"Le chauffeur n'était bronzé que sur le bras gauche."

Translation:The driver was tan only on his left arm.

June 25, 2020

This discussion is locked.


The English sounds only marginally grammatical. Shouldn't it be 'tanned'?


Yes it should be tanned


Thanks to those who reported the issue via flag, not just here to other users via chat, because, at last, "tanned" is accepted as an English translation Apr 2021.


But it hasn't been changed in their exercise where you have to use the words given.


It wouldn't hurt to have both tan and tanned word blocks to choose from. It must be as weird for Americans to use the (verb based) tanned as it is for us English to use the (American colour) tan. What might be more contentious would be to offer the word brown, as that's the colour we use in this context in the UK.


Or, alternatively, "sur le bras DROIT," for those of us driving on the correct side of the road!


Yes, it should be tanned


A literal translation from French would be tanned (the past participle of the verb "to tan") because that's how it is written in French.

But tan can also be a noun or an adjective in English. In this case it is the adjective. His left arm is tan. So while it isn't a literal translation from the French, it is grammatical and it conveys the same information.


Yes, I really think it should be tanned. While tan is an adjective meaning a beige colour I have never heard this used to describe skin colour.


If you must use "tan" you might say that it "had a tan"(but must you really?). "Was tan" is just not how people use it. And since you pointed out that the literal translation is written in past participle anyway: one more reason to use it in the english version as well


I answered using, 'tanned, but would agree that both 'tan' and 'tanned' are correct in this situation. You might say to a friend - "Look how tan you are after your vacation in Florida!"


Good explanation, angus. Another issue is that in North America people mostly say "tan". In Great Britain people mostly say "tanned". Unfortunately, a small number of people either don't know or don't accept this fact.


That's because we have always used the colour Brown when using an adjective to describe skin that has been tanned. The colour Tan is a US creation that doesn't exist in the UK.


correct English is : was only tanned on his....


Here the word "tan" is a noun. In what version of English does this make sense?


1.The driver WAS tanned... 2. The driver HAD a tan... 3. The driver GOT a tan... 4. The driver IS ONLY tanned on the left side...

To use the infinite (to tan), there has to at least be an element of an auxiliary verb (e.g., Has + a,had + a), Otherwise this doesn't make sense.

To use WAS (to be), then that changes the use of tan to 'tanned'


An s on driver and puttkng tan before was, makes more sense as in 'the drivers tan was only on his left arm'.


I agree, in this sentence, "tanned" is grammatically correct


The British version would be the driver is tanned only on his right arm.


This is bad English. The driver either has a tan only on his left arm, or he is tanned only on his left arm


I would say tanned in English....


But this is not English. Maybe ' the driver was only tanned on his left arm' or better ' only the driver's left arm was tanned'


The English is incorrect.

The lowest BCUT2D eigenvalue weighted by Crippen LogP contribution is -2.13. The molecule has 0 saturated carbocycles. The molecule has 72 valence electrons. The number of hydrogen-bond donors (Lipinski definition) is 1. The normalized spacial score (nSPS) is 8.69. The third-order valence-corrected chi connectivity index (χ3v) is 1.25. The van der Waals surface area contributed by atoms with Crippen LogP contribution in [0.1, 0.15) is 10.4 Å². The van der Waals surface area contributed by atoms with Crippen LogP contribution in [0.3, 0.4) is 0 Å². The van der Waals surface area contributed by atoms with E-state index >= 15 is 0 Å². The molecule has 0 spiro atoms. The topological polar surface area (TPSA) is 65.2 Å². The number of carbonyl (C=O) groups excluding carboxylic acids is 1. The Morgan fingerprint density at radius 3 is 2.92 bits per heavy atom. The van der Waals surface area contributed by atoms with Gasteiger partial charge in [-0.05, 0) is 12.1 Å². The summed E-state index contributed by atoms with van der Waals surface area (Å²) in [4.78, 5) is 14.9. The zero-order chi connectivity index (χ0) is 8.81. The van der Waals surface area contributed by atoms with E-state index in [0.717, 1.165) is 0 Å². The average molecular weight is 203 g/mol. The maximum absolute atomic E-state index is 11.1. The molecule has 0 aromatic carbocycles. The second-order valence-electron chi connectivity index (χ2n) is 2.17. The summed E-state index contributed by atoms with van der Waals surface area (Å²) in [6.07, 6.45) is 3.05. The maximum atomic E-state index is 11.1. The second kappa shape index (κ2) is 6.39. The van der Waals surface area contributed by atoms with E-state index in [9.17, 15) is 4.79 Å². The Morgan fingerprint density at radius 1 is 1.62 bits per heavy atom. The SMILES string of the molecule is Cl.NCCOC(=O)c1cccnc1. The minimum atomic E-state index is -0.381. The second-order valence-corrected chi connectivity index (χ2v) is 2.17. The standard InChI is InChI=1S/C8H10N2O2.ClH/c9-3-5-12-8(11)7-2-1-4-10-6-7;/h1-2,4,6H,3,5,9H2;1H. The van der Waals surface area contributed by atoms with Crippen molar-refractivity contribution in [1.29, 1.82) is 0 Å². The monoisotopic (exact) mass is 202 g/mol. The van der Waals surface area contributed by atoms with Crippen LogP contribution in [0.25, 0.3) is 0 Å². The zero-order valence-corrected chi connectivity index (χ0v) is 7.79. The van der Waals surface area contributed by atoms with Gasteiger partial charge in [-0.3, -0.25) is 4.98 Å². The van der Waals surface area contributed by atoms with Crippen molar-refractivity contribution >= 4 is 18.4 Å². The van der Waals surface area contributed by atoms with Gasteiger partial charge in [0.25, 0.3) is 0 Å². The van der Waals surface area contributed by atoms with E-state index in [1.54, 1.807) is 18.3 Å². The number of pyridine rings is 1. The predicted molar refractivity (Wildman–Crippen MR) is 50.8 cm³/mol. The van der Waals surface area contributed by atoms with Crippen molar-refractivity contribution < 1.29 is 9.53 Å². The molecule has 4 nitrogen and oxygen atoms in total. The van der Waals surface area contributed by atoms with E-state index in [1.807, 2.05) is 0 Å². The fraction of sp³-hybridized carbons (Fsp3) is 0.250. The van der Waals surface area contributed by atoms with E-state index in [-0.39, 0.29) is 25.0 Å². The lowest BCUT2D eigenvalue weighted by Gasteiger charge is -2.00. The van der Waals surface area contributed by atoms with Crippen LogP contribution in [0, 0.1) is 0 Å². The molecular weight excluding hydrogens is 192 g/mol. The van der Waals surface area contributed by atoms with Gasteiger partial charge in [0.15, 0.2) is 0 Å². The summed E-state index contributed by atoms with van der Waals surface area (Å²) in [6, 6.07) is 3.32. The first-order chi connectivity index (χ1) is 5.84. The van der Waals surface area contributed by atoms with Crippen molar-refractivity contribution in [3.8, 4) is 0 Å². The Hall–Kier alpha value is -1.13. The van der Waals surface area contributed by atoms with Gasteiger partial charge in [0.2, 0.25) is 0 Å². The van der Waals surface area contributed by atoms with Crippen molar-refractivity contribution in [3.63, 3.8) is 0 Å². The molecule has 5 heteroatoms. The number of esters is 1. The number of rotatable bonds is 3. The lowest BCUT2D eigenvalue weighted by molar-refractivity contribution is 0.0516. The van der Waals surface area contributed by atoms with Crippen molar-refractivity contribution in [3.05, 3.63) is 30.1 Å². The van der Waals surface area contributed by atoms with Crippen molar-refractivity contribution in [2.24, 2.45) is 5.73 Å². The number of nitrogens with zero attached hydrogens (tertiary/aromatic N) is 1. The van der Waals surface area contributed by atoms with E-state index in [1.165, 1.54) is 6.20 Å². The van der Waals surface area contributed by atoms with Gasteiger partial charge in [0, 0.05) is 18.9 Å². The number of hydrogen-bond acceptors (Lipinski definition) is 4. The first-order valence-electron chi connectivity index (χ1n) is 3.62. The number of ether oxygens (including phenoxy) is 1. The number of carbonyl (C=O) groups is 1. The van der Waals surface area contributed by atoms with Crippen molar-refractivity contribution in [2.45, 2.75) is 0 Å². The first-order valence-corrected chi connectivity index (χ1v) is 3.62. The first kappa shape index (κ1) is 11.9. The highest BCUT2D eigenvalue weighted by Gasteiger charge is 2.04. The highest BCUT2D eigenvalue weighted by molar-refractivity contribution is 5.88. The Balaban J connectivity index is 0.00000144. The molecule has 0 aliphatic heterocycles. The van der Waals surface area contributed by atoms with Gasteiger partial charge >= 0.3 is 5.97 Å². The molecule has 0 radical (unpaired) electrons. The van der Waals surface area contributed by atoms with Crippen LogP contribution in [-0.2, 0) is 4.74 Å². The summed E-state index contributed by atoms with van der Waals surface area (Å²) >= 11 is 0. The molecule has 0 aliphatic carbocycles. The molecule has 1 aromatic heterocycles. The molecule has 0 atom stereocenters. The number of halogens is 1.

No one would ever say this in English.


Should be tanned


That is very bad English


Shouldn't it be tanned???


le vs son - to modify "bras": In a previous exercise, I questioned why MES bras was used rather than LES bras referring to ones body part (in this case, arm). Now in this exercise, "le bras" rather than "son bras" is used. Please explain when it's proper to use "le, la, etc" and when to use "mes, ma, son, etc." Merci


Reported it. It is just too awkward. I was supposed to put it together in english. I just didn't know what to do with the pieces so I sacrificed a heart. That is just not right


The English translations are a joke!


Poor English grammar here


Sorry, I haven't got used to auto correct yet!


"The driver was tanned .....". C'mon Duo, you've got these wrong everywhere in this module, it's almost as bad as the "emmener" scandal! Is no-one proof-reading the English?


Why is it that "le bras gauche" isn't "the left arm" instead of "his..." ? It's evident who the arm belongs to.

As to "tan" or "tanned"...either works for this American.


I agree, I translated to: "The driver was only tan on the left arm", which was marked wrong. But I still think that either, "...on his left arm"; or "...on the left arm" are equally correct. Will report.


These are not the same sentences why not use the french translation as is it still makes sense


my answer should be accepted... "The driver was tanned only on the left arm" : THE left arm = LE bras gauche. HIS left arm = SON bras gauche... it seems like i'm right and Duo is wrong... or am I dumb ?


Why has Duolingo not amended this by now


The driver was tan only on his left arm. Shouldn't this be "tanned" and not just "tan"?


Several usual Canadian usages, dependent on preferred emphasis: The taxi driver was only tanned on his left arm. Or... the taxi driver was tanned on his left arm only. Or..only the taxi driver's left arm was tanned.


Or even: the taxi driver wasn't tanned except for his left arm


This should say "tanned" (at least for British English speakers).


This doesn't sound like it's been translated by a fluent English speaker.


Yes, it should be tanned. This is definitely not an english translation or US for that matter. Really annoying.


Oh, for Peter's sake...


Absolutely horrendous!!!!

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